Recently, in New York State, the governor announced a push to deliver free tuition to public colleges and universities for students from families making under $125,000 per year.
Recently, in New York State, the governor announced a push to deliver free tuition to public colleges and universities for students from families making under $125,000 per year. This echoes what many have been calling for nationally: tuition-free public colleges and universities. What is not being widely discussed is the potential impact this may have on private pharmacy schools.
Many in private education are concerned that incentivizing public institutions alone will reduce enrollment in the private institutions over time to the point that they may be forced to close. This leads some to wonder about how that will impact private pharmacy education. In Buffalo, NY alone, there are 4 pharmacy schools within a 2-hour drive; 3 are private. Two are associated with private, liberal arts colleges. If tuition-free public undergraduate education becomes available in New York State, or even nationwide, these private pharmacy schools may be impacted. Lower undergraduate enrollment may mean higher tuition for all students at these schools.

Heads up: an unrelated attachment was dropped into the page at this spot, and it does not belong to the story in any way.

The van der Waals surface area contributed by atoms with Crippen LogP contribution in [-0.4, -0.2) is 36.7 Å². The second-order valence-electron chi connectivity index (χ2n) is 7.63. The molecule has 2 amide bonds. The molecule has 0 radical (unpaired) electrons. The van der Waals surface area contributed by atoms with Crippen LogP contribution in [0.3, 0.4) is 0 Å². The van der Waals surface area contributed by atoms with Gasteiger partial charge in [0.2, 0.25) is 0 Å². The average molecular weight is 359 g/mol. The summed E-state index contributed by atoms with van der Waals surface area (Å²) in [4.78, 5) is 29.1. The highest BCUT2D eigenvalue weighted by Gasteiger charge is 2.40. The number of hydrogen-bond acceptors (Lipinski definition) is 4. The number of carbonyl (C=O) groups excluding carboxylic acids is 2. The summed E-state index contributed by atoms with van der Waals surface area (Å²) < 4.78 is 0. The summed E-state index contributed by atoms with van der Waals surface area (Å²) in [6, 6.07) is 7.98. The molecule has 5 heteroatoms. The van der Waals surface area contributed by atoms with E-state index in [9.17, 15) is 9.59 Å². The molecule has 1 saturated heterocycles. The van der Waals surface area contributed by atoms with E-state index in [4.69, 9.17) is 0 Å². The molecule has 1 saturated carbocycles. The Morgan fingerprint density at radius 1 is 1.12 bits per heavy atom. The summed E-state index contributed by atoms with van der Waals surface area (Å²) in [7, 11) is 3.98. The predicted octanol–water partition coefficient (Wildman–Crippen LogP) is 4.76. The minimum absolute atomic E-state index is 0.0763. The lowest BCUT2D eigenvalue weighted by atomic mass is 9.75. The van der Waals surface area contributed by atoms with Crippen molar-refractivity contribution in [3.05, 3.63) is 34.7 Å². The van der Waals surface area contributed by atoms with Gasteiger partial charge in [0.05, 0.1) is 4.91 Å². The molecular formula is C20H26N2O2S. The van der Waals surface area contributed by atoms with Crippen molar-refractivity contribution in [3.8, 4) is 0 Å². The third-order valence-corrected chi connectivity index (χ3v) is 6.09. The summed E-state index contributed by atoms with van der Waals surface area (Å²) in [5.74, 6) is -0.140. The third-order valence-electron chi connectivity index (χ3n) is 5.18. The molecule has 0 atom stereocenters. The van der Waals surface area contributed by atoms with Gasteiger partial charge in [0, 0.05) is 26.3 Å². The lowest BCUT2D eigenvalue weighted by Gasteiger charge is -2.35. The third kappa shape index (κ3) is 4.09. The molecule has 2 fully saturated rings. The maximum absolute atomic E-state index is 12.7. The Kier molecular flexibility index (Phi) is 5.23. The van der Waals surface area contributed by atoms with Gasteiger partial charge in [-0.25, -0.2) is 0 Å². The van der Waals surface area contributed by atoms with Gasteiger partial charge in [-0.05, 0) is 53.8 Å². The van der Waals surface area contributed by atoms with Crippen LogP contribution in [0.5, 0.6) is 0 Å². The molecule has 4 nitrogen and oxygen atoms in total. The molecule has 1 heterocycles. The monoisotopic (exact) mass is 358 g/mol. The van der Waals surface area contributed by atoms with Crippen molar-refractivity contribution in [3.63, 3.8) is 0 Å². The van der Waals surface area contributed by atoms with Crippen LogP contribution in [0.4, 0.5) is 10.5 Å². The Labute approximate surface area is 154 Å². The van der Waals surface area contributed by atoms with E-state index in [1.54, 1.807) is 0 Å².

Recently, there has been a persistent worry among many regarding the large number of pharmacy schools that are opening across the country that may result in a flooded job market, lowered salaries, and increased job scarcity. It is possible that increased economic stress on private institutions may limit the rapid proliferation of pharmacy schools. The opposite is also possible. As pharmacy schools can bring in more students and tuition dollars, many private institutions may consider opening pharmacy schools as a hedge for the tough economic times ahead.
Obviously, this is all simply conjecture as no formal plans have been solidified in New York State or beyond. It is clear that tuition-free public undergraduate education is a hot topic of conversation and, if implemented, could have a dramatic effect on higher education in general.
Pharmacists in and out of academia would likely be impacted by these changes as well. We should be discussing the ramifications of free public undergraduate institutions and contribute to the larger political conversation to ensure pharmacy education is positively impacted in these times of change.